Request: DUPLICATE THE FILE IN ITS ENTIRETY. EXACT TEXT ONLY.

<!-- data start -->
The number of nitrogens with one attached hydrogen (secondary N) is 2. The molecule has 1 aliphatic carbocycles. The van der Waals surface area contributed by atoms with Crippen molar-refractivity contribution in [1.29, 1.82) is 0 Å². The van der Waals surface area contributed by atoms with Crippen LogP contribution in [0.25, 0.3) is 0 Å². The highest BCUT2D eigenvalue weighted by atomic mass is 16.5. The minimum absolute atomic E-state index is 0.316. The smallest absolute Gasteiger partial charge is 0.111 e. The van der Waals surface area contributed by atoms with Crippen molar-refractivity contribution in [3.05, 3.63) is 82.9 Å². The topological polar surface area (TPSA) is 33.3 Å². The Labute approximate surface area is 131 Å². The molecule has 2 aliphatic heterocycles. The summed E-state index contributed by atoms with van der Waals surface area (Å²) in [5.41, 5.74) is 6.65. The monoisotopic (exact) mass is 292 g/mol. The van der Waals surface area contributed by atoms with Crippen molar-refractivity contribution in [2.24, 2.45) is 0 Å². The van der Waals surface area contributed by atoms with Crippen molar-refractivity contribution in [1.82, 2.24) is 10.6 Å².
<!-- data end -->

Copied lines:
The number of nitrogens with one attached hydrogen (secondary N) is 2. The molecule has 1 aliphatic carbocycles. The van der Waals surface area contributed by atoms with Crippen molar-refractivity contribution in [1.29, 1.82) is 0 Å². The van der Waals surface area contributed by atoms with Crippen LogP contribution in [0.25, 0.3) is 0 Å². The highest BCUT2D eigenvalue weighted by atomic mass is 16.5. The minimum absolute atomic E-state index is 0.316. The smallest absolute Gasteiger partial charge is 0.111 e. The van der Waals surface area contributed by atoms with Crippen molar-refractivity contribution in [3.05, 3.63) is 82.9 Å². The topological polar surface area (TPSA) is 33.3 Å². The Labute approximate surface area is 131 Å². The molecule has 2 aliphatic heterocycles. The summed E-state index contributed by atoms with van der Waals surface area (Å²) in [5.41, 5.74) is 6.65. The monoisotopic (exact) mass is 292 g/mol. The van der Waals surface area contributed by atoms with Crippen molar-refractivity contribution in [2.24, 2.45) is 0 Å². The van der Waals surface area contributed by atoms with Crippen molar-refractivity contribution in [1.82, 2.24) is 10.6 Å².